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Dr. André Laliberté, School of Political Studies, University of Ottawa
Political science; China and Taiwan
How long have you been a member of AAS?
Why did you join AAS and why would you recommend AAS to your colleagues?
I was looking for an interdisciplinary approach to the study of politics in Chinese societies: the disciplinary conferences are usually too narrow and too one-sided.
How did you first become involved in Asian Studies?
I was interested by Asia from as long as I can remember. The most difficult decision was whether to focus on China or on India. Becoming a member of the AAS allowed me to postpone that choice indefinitely!
What do you enjoy most or what have been your most rewarding experiences involving your work in Asian Studies?
Meeting so many great colleagues, so many of who have become good friends for close to twenty years now!
Tell us about your current or past research.
I have been working on religious philanthropy because I wanted to move beyond the simplistic framework of ‘atheistic government against religion in China’ and chose Buddhism because I felt not enough people were looking at this tradition relative to Christianity. My research agenda is now moving to the issue of social policies in China and Taiwan and how the promotion of traditional values legitimate policies that encourages the provision of child and elderly care in the household rather than in public institutions; how this approach motivates middle classes in urban centers such as Shanghai, Hong Kong, and Taipei to turn to hiring migrant domestic care-givers to help. Finally, I am also looking at the motivations of the NGOs, religious institutions and other civil society actors who are supporting these vulnerable categories of workers. This is an issue of importance to understand the dynamics of East Asian societies, but because migrant workers are part of a global care chain, it is also relevant to North America’s demographic future and social policies.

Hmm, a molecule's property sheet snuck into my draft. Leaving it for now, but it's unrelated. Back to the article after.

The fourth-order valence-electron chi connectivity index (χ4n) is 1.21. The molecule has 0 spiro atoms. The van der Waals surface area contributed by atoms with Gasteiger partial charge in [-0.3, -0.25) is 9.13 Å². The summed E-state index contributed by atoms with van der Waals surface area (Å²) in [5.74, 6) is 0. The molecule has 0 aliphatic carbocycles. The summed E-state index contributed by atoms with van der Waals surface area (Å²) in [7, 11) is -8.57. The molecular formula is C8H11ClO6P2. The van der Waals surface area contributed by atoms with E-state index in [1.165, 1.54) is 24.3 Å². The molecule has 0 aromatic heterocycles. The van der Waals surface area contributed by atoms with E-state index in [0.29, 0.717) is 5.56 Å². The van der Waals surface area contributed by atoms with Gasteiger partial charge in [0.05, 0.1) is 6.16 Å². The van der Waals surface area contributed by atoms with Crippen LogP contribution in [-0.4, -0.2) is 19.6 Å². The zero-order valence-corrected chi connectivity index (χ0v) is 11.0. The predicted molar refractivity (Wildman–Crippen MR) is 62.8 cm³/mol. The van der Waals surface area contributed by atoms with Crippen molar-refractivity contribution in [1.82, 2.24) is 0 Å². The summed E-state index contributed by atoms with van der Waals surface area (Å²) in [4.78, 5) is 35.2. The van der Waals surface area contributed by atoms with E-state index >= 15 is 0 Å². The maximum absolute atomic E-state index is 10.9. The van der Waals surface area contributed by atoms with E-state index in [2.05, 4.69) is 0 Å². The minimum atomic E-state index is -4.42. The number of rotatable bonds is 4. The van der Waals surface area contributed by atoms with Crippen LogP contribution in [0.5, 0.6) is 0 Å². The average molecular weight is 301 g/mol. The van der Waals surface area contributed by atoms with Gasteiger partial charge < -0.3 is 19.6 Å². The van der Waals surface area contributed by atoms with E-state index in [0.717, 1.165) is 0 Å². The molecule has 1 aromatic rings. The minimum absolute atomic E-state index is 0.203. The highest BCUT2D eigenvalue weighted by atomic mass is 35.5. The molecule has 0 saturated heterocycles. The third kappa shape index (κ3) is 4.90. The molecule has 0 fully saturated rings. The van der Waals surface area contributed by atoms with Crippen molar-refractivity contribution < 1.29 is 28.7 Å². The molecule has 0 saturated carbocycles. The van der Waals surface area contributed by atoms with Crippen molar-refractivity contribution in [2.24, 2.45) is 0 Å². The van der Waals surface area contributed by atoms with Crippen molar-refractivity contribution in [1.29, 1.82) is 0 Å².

What advice or recommendation do you have for students interested in a career in Asian Studies?
Learn the language of Asian countries, go there to immerse yourself, but come back home! Asia is such a fascinating place that sometimes it is hard to leave it…
Outside of Asian Studies, tell us some interesting facts about yourself.
I almost decided twenty years ago not to leave Taipei, but made the right choice in the end: I came back to Canada to finish my degree, and then met a lovely Australian woman who is an expert in French art history, and no, she is not of Chinese background. Our shared appreciation of European cultural heritage and Asian food is our meeting point.